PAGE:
Development of Small Antimicrobial Peptide Mimics as Drug-Resistant and Susceptib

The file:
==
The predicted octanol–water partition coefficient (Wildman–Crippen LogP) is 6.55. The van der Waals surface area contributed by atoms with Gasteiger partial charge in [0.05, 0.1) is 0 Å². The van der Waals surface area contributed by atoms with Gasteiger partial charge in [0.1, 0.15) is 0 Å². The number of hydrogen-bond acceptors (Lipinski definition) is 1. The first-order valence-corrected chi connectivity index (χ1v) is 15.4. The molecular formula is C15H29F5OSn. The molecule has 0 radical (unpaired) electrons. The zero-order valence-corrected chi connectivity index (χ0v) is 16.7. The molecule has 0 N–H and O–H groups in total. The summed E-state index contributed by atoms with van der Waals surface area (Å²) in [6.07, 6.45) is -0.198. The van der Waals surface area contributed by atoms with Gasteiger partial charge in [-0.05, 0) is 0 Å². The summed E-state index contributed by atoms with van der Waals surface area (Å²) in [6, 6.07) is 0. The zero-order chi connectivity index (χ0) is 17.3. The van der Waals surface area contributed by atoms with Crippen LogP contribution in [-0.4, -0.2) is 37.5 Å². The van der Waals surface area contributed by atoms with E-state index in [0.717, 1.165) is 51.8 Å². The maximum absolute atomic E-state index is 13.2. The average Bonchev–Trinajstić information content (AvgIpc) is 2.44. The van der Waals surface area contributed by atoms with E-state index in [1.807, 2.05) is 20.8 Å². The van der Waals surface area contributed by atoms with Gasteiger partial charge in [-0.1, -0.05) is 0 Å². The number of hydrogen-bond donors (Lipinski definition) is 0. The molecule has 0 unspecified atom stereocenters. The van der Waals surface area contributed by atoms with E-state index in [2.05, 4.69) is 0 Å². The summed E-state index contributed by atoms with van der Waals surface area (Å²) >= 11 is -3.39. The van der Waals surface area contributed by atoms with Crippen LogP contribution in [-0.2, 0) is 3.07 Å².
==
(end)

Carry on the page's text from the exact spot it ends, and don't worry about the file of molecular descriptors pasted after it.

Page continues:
DESCRIPTION (provided by applicant): Malaria is a global disease causing gt 500 million clinical cases and gt 1 million deaths each year. Moreover, drug resistant Plasmodium falciparum has become a major problem. Therefore, it is crucial to discover new classes of drugs for anti-malarial drug design to combat resistant parasites. We propose that antimicrobial peptides (AMPs) may provide the basis of a novel class of antimalarials. AMPs are an essential component of the innate immune system. AMPs display very broad- spectrum action against bacteria, yeast, fungus by specifically disrupting their membranes rather than targeting proteins. Antiparasitic activities are also reported for a number of AMPs and are thought to kill protozoa by a mechanism similar totheir mechanism of action against bacteria: interacting with plasma membranes, causing excessive permeability, lysis and death. Specificity for the parasite versus host cell is attributed to differences in phospholipid content and the lack of cholesterol in the protozoan membranes. Importantly, the site of action for AMPs is the plasma membrane and not any specific receptors or intracellular protein targets that can easily mutate to escape drug inhibition. Thus, the development of resistance to AMPs is lesslikely to occur. However, while AMPs have good antimicrobial activity, problems with tissue distribution and toxicity have presented obstacles to translating this expensive class of peptides into drugs. PolyMedix has developed series of small non-peptidicmimics of these AMPs (SMAMPs), which have robust, broad- spectrum activity against bacteria and markedly lower toxicity in animals. We propose SMAMPs may provide the basis of a novel class of antimalarials against which resistance will be intrinsically difficult to develop. SMAMPs from PolyMedix were tested and several kill Pl. falciparum parasites in culture having submicromolar IC50s and low cytotoxicity. Importantly, the top hits are active against both chloroquine-sensitive and resistant parasite lines. Our hypothesis is that they act through the perturbation of the food vacuole and possibly other parasitic membranes resulting in the rapid lysis of the food vacuole and parasite death. Membrane targets in bacteria for antimicrobials have been associatedwith a lower likelihood for developing resistance and this will be tested in Pl. falciparum. The goal of this grant is to validate and pursue antimalarial SMAMPs for therapeutic development. The Phase I portion generates proof-of-concept for this class ofcompounds through in vitro and in vivo efficacy testing. The Phase II segment aims to result in a discovery lead therapeutic candidate(s). Targeting parasite membranes using SMAMPs represents a highly innovative and novel approach to treating parasitic diseases and distinguishes this project from others in the field. Malaria is a global disease causing at least 500 million clinical cases and more than 1 million deaths each year. Moreover, drug resistant Plasmodium falciparum has become a major problem. Therefore, it is paramount to discover new classes of drugs for anti- malarial drug design to combat resistant parasites. We propose to develop novel antimalarial therapeutics using small non-peptidic mimics of naturally-occurring antimicrobial peptides.These therapeutics should prove to be potent, active against resistant parasites and display a low incidence of resistance.
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